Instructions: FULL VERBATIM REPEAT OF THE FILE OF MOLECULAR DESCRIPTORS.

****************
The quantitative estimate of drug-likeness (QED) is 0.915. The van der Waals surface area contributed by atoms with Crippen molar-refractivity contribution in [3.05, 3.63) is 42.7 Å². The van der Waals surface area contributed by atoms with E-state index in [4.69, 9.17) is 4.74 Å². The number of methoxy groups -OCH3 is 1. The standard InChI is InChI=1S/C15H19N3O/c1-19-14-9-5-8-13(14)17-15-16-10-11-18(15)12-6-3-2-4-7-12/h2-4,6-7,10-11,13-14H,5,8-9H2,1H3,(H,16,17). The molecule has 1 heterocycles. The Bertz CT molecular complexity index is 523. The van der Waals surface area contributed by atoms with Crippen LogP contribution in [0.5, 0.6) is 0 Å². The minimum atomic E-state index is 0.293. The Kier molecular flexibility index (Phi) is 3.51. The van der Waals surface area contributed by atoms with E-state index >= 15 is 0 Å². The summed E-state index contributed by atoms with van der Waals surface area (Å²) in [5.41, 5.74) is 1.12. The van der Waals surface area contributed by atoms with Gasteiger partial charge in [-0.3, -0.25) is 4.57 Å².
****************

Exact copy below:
The quantitative estimate of drug-likeness (QED) is 0.915. The van der Waals surface area contributed by atoms with Crippen molar-refractivity contribution in [3.05, 3.63) is 42.7 Å². The van der Waals surface area contributed by atoms with E-state index in [4.69, 9.17) is 4.74 Å². The number of methoxy groups -OCH3 is 1. The standard InChI is InChI=1S/C15H19N3O/c1-19-14-9-5-8-13(14)17-15-16-10-11-18(15)12-6-3-2-4-7-12/h2-4,6-7,10-11,13-14H,5,8-9H2,1H3,(H,16,17). The molecule has 1 heterocycles. The Bertz CT molecular complexity index is 523. The van der Waals surface area contributed by atoms with Crippen LogP contribution in [0.5, 0.6) is 0 Å². The minimum atomic E-state index is 0.293. The Kier molecular flexibility index (Phi) is 3.51. The van der Waals surface area contributed by atoms with E-state index >= 15 is 0 Å². The summed E-state index contributed by atoms with van der Waals surface area (Å²) in [5.41, 5.74) is 1.12. The van der Waals surface area contributed by atoms with Gasteiger partial charge in [-0.3, -0.25) is 4.57 Å².